The Low-Delay CELP derives its name from the fact that it uses the minimum possible block length-the vector dimension. In other words, the pitch and LPC analyzers are not allowed to use any data beyond that limit. So, the basic coding delay unit corresponds to the vector size which only a few samples (between 5 to 10 samples). The LPC analyzer typically needs a much longer data block than the vector dimension. Therefore, in LD-CELP the LPC analysis can be performed on a long enough block of most recent past data plus (possibly) the available new data. Notice, however, that a coded version of the past data is available at both the receiver and the transmitter. This suggests an extremely efficient coding mode called backward-adaptive-coding. In this mode, the receiver duplicates the LPC analysis of the transmitter using the same quantized past data and generates the LPC parameters locally. No LPC information is transmitted and the saved bits are assigned to the excitation. This, in turn, helps in further reducing the coding delay since having more bits for the excitation allows using shorter input blocks. This coding mode is, however, sensitive to the level of the quantization noise. A high-level noise adversely affects the quality of the LPC analysis and reduces the coding efficiency. Therefore, the method is not applicable to low-rate coders. It has been successfully applied in 16 Kb/s LD-CELP systems (see above-cited AT&T Proposal for the CCITT 16 Kb/s speech coding standard) but not as successfully at lower rates.
When backward LPC analysis becomes inefficient due to excessive noise, a forward-mode LPC analysis can be employed within the structure of LD-CELP. In this mode, LPC analysis is performed on a clean past signal and LPC information is sent to the receiver. Forward-mode and combined forward-backward mode LD-CELP systems are currently under study.
The pitch analysis can also be performed in a backward mode using only past quantized data. This analysis, however, was found to be extremely sensitive to channel errors which appear at the receiver only and cause a mismatch between the transmitter and receiver. So, in LD-CELP, the pitch filter B(z) is either completely avoided or is implemented in a combined backward-forward mode where some information about the pitch delay and/or pitch tap is sent to the receiver.
The LD-CELP proposed here for coding wideband speech at 32 Kb/s advantageously employs backward LPC. Two versions of the coder will be described in greater detail below. The first includes forward-mode pitch loop and the second does not use pitch loop at all. The general structure of the coder is that of FIG. 1, excluding the transmission of the LPC information. Also, if the pitch loop is not used, B(z)=1 and the pitch information is not transmitted. The algorithmic details of the coder are given below.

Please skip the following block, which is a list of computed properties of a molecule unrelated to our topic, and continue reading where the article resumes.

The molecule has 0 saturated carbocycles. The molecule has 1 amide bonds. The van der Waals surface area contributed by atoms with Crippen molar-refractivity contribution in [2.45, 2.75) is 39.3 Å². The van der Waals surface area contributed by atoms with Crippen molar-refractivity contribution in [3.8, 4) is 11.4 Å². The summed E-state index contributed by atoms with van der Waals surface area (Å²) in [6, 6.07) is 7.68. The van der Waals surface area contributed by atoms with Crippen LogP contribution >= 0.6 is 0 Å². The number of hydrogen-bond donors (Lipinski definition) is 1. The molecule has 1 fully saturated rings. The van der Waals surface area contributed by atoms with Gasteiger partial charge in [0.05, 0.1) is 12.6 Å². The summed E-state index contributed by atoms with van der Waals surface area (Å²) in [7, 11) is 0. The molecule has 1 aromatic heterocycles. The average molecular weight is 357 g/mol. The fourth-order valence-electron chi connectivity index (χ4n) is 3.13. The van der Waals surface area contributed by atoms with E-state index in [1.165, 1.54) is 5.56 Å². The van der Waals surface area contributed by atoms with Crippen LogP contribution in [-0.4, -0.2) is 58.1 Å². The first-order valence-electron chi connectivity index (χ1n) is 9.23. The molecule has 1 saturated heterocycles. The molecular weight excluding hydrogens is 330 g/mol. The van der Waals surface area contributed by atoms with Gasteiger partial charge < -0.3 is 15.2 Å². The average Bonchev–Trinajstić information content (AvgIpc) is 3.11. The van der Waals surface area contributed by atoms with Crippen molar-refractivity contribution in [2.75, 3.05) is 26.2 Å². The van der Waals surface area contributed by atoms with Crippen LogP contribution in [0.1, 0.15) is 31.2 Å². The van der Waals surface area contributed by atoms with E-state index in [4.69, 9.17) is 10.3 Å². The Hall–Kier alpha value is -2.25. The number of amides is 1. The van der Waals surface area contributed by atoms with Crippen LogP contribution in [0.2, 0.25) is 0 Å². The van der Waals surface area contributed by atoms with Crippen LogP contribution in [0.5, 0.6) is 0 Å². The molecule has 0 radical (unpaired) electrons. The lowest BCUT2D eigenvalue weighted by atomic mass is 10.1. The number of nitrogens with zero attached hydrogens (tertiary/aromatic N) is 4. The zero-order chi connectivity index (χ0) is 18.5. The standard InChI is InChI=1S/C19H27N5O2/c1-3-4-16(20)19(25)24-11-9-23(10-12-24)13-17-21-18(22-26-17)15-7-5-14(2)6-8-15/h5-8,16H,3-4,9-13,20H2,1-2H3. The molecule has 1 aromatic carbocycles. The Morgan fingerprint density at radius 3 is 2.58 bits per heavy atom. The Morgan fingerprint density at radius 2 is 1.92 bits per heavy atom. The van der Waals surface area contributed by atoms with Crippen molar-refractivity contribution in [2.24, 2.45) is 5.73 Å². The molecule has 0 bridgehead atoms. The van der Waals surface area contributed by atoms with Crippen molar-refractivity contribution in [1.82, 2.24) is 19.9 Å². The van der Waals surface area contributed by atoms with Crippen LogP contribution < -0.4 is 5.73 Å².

A fundamental result in MSE waveform coding is that the quantization noise has a flat spectrum at the point of minimization, namely, the difference signal between the output and the target is white. On the other hand, the input speech signal is non-white and actually has a wide spectral dynamic range due to the formant structure and the high-frequency roll-off. As a result, the signal-to-noise ratio is not uniform across the frequency range. The SNR is high at the spectral peaks and is low at the spectral valleys. Unless the flat noise is reshaped, the low-energy spectral information is masked by the noise and an audible distortion results. This problem has been recognized and addressed in the context of CELP coding of telephony-bandwidth speech (see "Predictive Coding of Speech Signals and Subjective Error Criteria," IEEE Tr. ASSP, Vol. ASSP-27, No. 3, June 1979pp. 247-254). The solution was in a form of a noise weighting filter, added to the CELP search loop as shown in FIG. 1. The standard form of this filter is: ##EQU3## where A(z) is the LPC polynomial. The effect of g1 or g2 is to move the roots of A(z) towards the origin, de-emphasizing the spectral peaks of 1/A(z). With g1 and g2, as in Eq. (1), the response of W(z) has valleys (anti-formants) at the formant locations and the inter-formant areas are emphasized. In addition, the amount of an overall spectral roll-off is reduced, compared to the speech spectral envelope as given by 1/A(z).
In the CELP system of FIG. 1, the unweighted error signal E(z)=Y(z)-X(z) is white since this is the signal that is actually minimized. The final error signal is
S(z)-S(z)=E(z)W-1 (z) (2)
and has the spectral shape of W-1 (z). This means that the noise is now concentrated in the formant peaks and is attenuated in between the formants. The idea behind this noise shaping is to exploit the auditory masking effect. Noise is less audible if it shares the same spectral band with a high-level tone-like signal. Capitalizing on this effect, the filter W(z) greatly enhances the perceptual quality of the CELP coder.